This is a guest post from Patrick, a creative marketer who we met through the Masters in Marketing Program at CU Denver. As a case study for International Marketing, he explored issues around exporting American Running Culture to China. We asked him to tell our readers about his take on translating consumption behaviors across macrosegments.
How do you market cultural change? In short, you don’t. If you have a product or service that requires a shift in behavior, such as introducing American style running events to China, adaptation is the only applicable tool. The days of Western cultural hegemony are waning, and to transform a localized product from the West into a global product is likely to be met with a societal backlash. The only hope in such an endeavor is to deconstruct the product or service so as to fit the consumer’s underlying problem. Positioning cultural change as a product or a service can be acrimonious to some but it’s a necessary evil if the problem that’s being marketed too isn’t yet a perpetual need for the target market in question.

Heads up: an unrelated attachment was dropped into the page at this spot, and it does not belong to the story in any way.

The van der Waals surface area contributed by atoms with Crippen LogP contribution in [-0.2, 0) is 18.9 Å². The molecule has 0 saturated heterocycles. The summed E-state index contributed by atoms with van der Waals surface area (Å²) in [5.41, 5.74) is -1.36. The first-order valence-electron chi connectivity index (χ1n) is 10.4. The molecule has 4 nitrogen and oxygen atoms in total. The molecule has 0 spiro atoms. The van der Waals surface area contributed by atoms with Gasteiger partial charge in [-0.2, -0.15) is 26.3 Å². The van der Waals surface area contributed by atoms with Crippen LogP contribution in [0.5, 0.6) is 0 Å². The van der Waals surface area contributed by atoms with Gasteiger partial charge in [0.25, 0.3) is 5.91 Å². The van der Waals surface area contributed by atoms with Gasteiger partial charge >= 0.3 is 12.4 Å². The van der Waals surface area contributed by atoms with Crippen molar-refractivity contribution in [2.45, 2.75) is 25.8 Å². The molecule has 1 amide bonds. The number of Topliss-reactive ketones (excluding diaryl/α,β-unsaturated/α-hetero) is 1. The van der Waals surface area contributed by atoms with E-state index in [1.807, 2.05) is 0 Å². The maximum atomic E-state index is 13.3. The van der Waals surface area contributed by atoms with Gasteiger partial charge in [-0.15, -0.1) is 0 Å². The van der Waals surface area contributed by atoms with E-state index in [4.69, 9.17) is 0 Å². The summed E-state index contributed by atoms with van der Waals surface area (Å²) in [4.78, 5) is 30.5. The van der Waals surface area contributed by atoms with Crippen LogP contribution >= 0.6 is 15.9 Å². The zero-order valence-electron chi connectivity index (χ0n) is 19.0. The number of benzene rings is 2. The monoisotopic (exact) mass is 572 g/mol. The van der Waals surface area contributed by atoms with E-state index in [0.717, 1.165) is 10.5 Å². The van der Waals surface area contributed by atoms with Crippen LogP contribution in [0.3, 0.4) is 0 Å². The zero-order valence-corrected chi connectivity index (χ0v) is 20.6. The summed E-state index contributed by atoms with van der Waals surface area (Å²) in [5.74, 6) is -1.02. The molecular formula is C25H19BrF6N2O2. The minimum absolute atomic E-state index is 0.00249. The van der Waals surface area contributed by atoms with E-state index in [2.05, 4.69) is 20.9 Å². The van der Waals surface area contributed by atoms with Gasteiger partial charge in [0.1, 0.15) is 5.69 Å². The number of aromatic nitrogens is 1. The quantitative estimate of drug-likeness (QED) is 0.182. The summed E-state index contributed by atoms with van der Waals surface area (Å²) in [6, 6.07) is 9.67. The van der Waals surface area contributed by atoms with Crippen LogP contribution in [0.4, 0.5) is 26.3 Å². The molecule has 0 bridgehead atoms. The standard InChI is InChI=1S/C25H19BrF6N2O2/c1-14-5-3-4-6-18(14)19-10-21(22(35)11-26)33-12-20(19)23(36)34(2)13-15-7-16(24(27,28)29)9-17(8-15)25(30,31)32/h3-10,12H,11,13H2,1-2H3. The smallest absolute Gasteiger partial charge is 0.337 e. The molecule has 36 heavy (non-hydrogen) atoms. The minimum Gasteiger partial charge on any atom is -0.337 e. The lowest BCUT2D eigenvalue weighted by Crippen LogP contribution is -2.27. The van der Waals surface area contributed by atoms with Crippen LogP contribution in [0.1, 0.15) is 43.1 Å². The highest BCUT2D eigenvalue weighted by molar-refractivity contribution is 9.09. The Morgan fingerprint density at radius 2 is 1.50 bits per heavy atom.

Once a marketer gets this far in the process the difficulty level exponentially rises as they begin to realize that they aren’t stepping into a vacuum but a foreign market that functions in ways that are unfathomable to adherents of Adam Smith. Global Marketing is a misnomer that makes the process seem fluidly manageable. Instead Global Marketing is a melting pot where the ingredients tend to spontaneously congeal long before marketing tools can diffuse the underlying solution.
By Patrick Lagodny